They are the ‘we’ from the quote above. They decide which parts of the past will be valued. One of the sad side effects of this is that the soldiers really can decide what they want to have valued. There are any number of cases where we see this in curriculum now, where we are ‘valuing’ things like intelligent design as science.

Soldiers defend the status quo. They check for compliance. When you learn the rules and why they are used, you move from worker to soldier. These people KNOW MORE. We have a number of paths through our education system where you can learn enough to be someone who can check for compliance.

The nomad is trying to do what I call ‘learning’. Not the recalling of facts, the knowing of things or the complying with given objectives, but getting beyond those things. Learning for the nomad is the point where the steps in a process go away. Think of parallel parking. If you think of the steps, perform them one at a time, you almost inevitably end up on the sidewalk. There is a point where you stop thinking of facts or steps and understand the act.

It is what Wynton Marsalis calls ‘being the thing itself’. It is the difference between playing a succession of notes, thinking of one after the other, and playing music.

In order to create an educational system that allows for nomads we can’t measure for a prescribed outcome. The point at which a new idea (even if it’s only new to that person) forms is going to be different for each nomad. This is about encouraging creativity over compliance.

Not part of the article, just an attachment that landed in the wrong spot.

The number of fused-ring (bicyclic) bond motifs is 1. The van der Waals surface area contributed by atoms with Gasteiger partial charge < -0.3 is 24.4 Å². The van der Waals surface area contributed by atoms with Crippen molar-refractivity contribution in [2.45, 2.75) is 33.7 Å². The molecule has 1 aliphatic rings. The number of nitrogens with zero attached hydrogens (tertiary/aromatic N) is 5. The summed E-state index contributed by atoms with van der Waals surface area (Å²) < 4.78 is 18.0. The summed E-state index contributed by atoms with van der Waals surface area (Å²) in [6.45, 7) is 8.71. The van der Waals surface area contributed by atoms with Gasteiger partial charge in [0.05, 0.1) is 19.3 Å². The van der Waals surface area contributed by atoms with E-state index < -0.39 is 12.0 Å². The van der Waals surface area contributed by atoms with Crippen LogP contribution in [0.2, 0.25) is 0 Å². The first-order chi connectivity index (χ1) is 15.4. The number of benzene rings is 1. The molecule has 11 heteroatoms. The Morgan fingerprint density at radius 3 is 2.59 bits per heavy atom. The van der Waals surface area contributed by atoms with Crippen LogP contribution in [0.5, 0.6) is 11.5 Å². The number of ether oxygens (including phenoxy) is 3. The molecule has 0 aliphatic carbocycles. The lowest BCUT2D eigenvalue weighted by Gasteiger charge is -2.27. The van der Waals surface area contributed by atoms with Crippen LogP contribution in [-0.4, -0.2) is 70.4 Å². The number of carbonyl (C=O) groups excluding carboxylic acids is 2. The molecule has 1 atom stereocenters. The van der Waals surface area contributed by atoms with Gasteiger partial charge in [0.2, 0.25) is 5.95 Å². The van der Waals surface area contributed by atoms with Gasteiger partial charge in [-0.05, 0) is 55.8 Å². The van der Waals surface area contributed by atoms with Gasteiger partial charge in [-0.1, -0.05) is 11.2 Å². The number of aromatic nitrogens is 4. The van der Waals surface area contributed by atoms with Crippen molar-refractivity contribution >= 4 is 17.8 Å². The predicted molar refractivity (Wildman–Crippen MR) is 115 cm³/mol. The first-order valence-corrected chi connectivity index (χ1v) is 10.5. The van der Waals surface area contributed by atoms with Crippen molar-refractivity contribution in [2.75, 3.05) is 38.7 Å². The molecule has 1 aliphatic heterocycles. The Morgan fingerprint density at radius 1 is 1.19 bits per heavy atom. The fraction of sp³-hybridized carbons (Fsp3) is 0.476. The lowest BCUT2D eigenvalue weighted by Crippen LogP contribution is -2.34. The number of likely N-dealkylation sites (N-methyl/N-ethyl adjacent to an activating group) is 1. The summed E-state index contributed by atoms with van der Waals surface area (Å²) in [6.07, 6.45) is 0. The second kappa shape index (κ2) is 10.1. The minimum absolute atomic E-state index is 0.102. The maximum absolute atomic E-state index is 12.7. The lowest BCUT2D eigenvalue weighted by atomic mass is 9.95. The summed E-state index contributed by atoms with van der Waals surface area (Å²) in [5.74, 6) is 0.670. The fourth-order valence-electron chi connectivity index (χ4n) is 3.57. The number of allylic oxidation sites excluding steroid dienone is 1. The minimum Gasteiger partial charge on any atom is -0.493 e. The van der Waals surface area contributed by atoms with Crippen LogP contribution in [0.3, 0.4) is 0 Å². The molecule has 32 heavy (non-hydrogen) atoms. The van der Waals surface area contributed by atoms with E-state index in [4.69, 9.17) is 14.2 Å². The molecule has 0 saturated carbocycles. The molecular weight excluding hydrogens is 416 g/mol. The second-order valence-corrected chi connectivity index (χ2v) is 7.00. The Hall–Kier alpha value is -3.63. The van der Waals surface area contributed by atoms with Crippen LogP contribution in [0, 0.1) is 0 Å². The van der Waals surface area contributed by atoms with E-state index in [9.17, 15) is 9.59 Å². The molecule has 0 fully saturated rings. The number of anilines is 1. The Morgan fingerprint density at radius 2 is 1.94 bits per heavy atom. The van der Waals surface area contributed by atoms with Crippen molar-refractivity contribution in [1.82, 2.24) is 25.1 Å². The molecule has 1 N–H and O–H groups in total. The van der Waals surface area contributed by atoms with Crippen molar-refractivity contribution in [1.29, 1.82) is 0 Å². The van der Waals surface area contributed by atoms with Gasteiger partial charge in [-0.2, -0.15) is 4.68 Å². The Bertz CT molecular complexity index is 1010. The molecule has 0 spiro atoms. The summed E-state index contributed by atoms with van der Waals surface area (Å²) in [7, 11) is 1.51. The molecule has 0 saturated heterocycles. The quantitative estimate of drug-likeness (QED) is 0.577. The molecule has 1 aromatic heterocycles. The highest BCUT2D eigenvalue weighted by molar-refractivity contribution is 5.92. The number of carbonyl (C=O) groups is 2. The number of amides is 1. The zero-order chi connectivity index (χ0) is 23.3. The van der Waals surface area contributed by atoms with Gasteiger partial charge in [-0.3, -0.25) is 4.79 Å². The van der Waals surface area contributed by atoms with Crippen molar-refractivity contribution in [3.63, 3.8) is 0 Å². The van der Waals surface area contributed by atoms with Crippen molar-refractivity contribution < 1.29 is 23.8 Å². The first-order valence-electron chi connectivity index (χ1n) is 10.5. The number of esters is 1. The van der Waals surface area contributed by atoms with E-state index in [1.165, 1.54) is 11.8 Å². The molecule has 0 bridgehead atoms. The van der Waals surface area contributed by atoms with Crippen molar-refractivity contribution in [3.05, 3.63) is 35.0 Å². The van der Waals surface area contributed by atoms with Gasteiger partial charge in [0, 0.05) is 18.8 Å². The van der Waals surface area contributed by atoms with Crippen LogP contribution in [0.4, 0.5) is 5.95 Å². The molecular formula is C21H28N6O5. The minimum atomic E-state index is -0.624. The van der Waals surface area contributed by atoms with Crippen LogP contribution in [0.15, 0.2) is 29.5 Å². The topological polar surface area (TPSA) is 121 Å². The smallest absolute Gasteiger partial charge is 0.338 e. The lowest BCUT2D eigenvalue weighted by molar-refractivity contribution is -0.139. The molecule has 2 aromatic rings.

Rhizomatic learning
Is an educational model whereby we create an ecosystem where nomads can learn(create). Where facts and data and knowledge and connection are pulled together in order to allow the nomad to create their own understanding. It is designed for a world where there aren’t ‘things people should know’ but rather ‘new connections to be made’. The knowing of things is there, but it is not the thing of importance.

If we want a society of innovators, of creatives, we can’t think of success as an act of compliance. Success is a break from the past. A new idea, a new context, a new vision.

This is what i want. From what i’ve read from the Gates foundation, they seem to want better workers. What i find so confusing, is that this was not the path that Gates himself took. He was (and maybe still is) a nomad.

Author: dave

I run this site... among other things.

26 thoughts on “Workers, soldiers or nomads – what does the Gates Foundation want from our education system?”

  1. Dave,
    I can´t agree more. Still, could we understand what you´re saying if we hadn´t gone through a period of apprenticeship in which someone tought us the hows and the whats of our culture?

    Besides, how many Bill Gates, Steven Jobs or Dave Cormiers are there in the world?

  2. @ines
    We’re always in various states of apprenticeship… we tend to think of ourselves in these conversations only in terms of our professions. These things are true for hockey players and baking deserts and mowing the lawn. The question is what we’re reaching for as a culture. Are we trying to perfect the past or looking to create something new?

  3. Your discussion of the nomad experience reminds me of my first MAIS course. I don’t do well in a classroom designed for workers – perhaps it is because I have had a taste of the nomadic life – and the rigid, don’t-ask-questions-just-press-the-button outcomes in this course almost ended my academic quest. Oddly enough, the content of the course (self-directed behaviour) pushed me to question my motivation, and helped me find what Csikszentmihalyi calls flow.